## Linear Transformations and Matrices
Remember that a linear transformation $T:\mathbf{R}^{m}\to\mathbf{R}^{n}$ is a function
that satisfies the two conditions:
- $T(ax)=aT(x)$ for all $x\in\mathbf{R}^{m}$ and $a\in\mathbf{R}$.
- $T(x+y)=T(x)+T(y)$ for all $x,y\in\mathbf{R}^{m}$.
We saw earlier that a linear transformation can be represented by an $n\times m$ matrix $A$
where
$$
T(x_1,\ldots, x_m) = A\left[\begin{matrix} x_1 \\ \vdots \\ x_n\end{matrix}\right]
$$
## Linear transformations and bases
We can take a slightly more general point of view on matrices and linear transformations.
In the earlier version we used "standard coordinates" where $x_1,\ldots, x_n$ are relative to the "standard basis."
Now suppose $B=\{b_1,\ldots, b_n\}$ are a basis for $\mathbf{R}^{n}$.
Then if
$$
x=r_1 b_1 + \cdots + r_n b_n
$$
we have the coordinate vector
$$
[x]_B=\left[\begin{matrix} r_1 \\ r_2 \\ \vdots \\ r_n\end{matrix}\right].
$$
## Linear transformations in other bases
By linearity
$$
T(x) = T(r_1 b_1 + \cdots + r_n b_n)= r_1 T(b_1)+\cdots+ r_{n}T(b_n)
$$
In other words, if we make a matrix $M$ whose *columns*
are the vectors $T(b_i)$, then
$$
T(x) = M[x]_{B}=\left[\begin{matrix} r_1 \\ \vdots \\ r_n\end{matrix}\right]
$$
The matrix $M$ is called *the matrix of the linear transformation $T$ in the basis $B$* and is written
$$
M=[T]_{B}
$$
## Linear transformations and change of basis
If we write $S$ for the standard basis, the "change of basis matrix" $P_{S\leftarrow B}$ (which the book calls just $P_{B}$ has the property that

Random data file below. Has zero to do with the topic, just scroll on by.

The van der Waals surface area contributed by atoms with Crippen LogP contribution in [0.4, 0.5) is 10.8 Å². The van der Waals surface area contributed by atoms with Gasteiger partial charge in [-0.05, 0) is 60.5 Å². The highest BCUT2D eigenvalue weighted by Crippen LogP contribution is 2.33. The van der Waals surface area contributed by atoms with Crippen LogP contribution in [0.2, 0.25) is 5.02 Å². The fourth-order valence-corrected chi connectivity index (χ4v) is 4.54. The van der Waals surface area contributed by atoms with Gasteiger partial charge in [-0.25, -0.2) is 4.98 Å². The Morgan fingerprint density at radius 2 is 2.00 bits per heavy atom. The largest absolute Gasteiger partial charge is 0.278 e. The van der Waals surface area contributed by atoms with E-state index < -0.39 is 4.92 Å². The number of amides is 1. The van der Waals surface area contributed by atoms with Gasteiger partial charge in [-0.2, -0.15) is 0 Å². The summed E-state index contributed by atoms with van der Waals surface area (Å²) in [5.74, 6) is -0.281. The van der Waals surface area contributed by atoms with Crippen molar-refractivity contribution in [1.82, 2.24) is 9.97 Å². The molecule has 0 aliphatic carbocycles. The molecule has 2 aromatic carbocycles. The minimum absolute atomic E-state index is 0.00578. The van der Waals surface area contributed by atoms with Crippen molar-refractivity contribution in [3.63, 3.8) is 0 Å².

$$
P_{S\leftarrow B}[x]_{B} = [x]_{S}
$$
If $T(x) = Ax$, then in our notation above $A=[T]_{S}$ and
$x=[x]_{S}$. We can write this equation as
$$
[T(x)]_{S}=[T]_{S}[x]_{S}
$$
## Linear transformations and change of basis cont'd
So
$$
[T(x)]_{S} = A[x]_{S} = AP_{S\leftarrow B}[x]_{B}
$$
But if we want the output of $T$ to *also* be in the $B$-basis, we need one more step:
$$
[T(x)]_{B} = P_{B\leftarrow S}[T(x)]_{S}=
P_{B\leftarrow S}AP_{S\leftarrow B}[x]_{B}
$$
## Linear transformations and change of basis continued
If we simplify the notation and write $P=P_{S\leftarrow B}$
then we see that
$$
[T(x)]_{B}=[T]_{B}[x]_{B}=P^{-1}AP[x]_{B}
$$
where $A=[T]_{S}$
In other words, the matrix of $T$ in the $B$-basis
is *similar* to the matrix in the standard basis.
More generally, the collection of matrices that are similar to $A=[T]_{S}$ are the collectoin of matrix representations of $T$ in the possible bases of $\mathbf{R}^{n}$.
## Diagonal transformations
If the matrix $A$ is diagonalizable, then one can find a basis $B$
so that $[T]_{B}$ is a diagonal matrix.
## Example